Homework in the Primary Setting

If there is a bigger pain in the backside in the primary setting than homework, I have yet to encounter it.  Yes there are cheeky pupils, work to be marked, lessons to be observed, books to be scrutinised and God only knows what else! However, seldom has such a simple issue divided so many practitioners and parents.

 

At the beginning of each academic year, the various year groups in our school has a coffee morning with the parents. As we are quite a large school it offers us a chance to meet the parents and set our expectations. I dread this annual event more than any other, mainly because the topic of homework always dominates proceedings. And parents can never agree on how the policy should be implemented. For years now, we have tried to find a happy medium. One year we set two English and maths activities each week, set spellings and asked pupils to read nightly to an adult. However this was eventually deemed by the majority to be too much to expect of a young child (and I whole-heartedly agreed!) Then we limited it to spellings, a maths activity and reading but many complained we weren’t giving them enough. Now we give one maths, one English, spellings, reading and an optional half-termly project to complete. However some still complain it is too little; some complain it is too much!

 

From a teaching perspective it is a nightmare. I would hope that homework would be a chance to consolidate prior learning in the classroom. However in the classroom their work is differentiated and supported, so am I to differentiate and support homework? Where does the time come from to do that? The support given to pupils at home also often varies from household to household and many parents avoid the parent calculation meetings and policies like the plague so maths is often completed every-which-way but the method pupils were taught in school, confusing the poor blighters beyond description. The weekly chore of checking who has their homework in, who has partially completed it, who will bring it in late, who has done the work incorrectly and who will need support in school to complete the homework seems never ending. Marking it all in one evening and having new homework for the next day only adds to the 101 other things I have to do. In fact, marking is usually ends up becoming a ‘tick job’ which isn’t nearly as supportive for the pupils as it should be. I know this, but I simply don’t have the time or resources to do anything meaningful about it.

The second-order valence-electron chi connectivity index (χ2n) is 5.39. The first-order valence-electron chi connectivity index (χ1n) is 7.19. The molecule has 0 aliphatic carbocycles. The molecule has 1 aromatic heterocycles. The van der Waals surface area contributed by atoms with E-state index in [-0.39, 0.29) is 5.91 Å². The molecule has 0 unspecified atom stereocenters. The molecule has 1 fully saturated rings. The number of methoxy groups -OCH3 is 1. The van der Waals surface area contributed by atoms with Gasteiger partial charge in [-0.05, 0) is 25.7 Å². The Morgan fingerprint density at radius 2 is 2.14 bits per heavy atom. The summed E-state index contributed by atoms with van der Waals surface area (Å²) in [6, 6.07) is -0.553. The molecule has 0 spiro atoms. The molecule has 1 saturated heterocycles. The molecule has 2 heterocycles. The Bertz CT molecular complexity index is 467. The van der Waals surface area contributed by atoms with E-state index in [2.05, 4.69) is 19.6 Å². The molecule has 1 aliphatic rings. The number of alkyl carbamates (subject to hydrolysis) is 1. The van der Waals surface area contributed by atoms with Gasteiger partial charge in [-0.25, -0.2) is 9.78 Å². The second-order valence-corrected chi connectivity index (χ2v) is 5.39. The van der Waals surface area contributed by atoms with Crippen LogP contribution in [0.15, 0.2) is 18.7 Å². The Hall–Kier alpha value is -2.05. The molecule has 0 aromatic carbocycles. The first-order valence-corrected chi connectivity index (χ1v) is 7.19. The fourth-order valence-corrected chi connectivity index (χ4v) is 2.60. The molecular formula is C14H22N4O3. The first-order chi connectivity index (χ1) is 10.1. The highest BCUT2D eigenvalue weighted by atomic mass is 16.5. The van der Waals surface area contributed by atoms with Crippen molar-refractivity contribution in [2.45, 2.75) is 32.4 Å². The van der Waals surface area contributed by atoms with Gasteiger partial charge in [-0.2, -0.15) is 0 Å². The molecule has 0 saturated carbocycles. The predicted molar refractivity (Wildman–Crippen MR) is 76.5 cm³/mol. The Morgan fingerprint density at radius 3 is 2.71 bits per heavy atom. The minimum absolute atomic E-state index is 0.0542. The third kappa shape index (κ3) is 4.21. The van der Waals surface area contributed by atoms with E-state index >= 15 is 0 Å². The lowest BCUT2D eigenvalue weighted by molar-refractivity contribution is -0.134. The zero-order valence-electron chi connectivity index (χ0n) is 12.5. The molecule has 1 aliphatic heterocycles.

It has all got me thinking. Who is really benefiting from homework? In 2012 Michael Gove disposed of the Homework Guidelines previously set out by the Labour government. This allows Headteachers to set out their own agreed homework policies with the parents. Is there a grounds for a discussion on the place of homework in primary school, particularly in KS1/Lower KS2? Is it worth the hassle? Should we persist and continue with the arrangements we have in schools?

All I know for certain is we shall be damned if we do; damned if we don’t!

 

Advertisements

8 thoughts on “Homework in the Primary Setting

  1. nancy November 24, 2013 at 1:55 pm Reply

    Ah. It’s not. It takes you to my blog, hmmmm. It’s there somewhere!

    Like

    • secretteacher6 November 24, 2013 at 3:09 pm Reply

      Found it, enjoyed it, re-blogged it! Thanks.

      Like

      • nancy November 24, 2013 at 3:29 pm

        Marvellous! And thanks.

        Like

      • nancy November 25, 2013 at 9:04 pm

        Thanks! That’s great.

        Like

  2. nancy November 24, 2013 at 1:53 pm Reply

    Would you be interested in my perspective?
    http://www.notsoordinarydiary.wordpress.com/teacher-parent-parent-teacher (I think that’s the link anyway!!)

    Like

  3. primaryblogger1 November 24, 2013 at 1:44 pm Reply

    Reblogged this on Primary Blogging.

    Like

  4. teachingbattleground November 21, 2013 at 6:20 am Reply

    Reblogged this on The Echo Chamber.

    Like

  5. Tim Taylor November 20, 2013 at 10:03 pm Reply

    Reblogged this on Primary Blogging.

    Like

Leave a Reply

Fill in your details below or click an icon to log in:

WordPress.com Logo

You are commenting using your WordPress.com account. Log Out / Change )

Twitter picture

You are commenting using your Twitter account. Log Out / Change )

Facebook photo

You are commenting using your Facebook account. Log Out / Change )

Google+ photo

You are commenting using your Google+ account. Log Out / Change )

Connecting to %s

%d bloggers like this: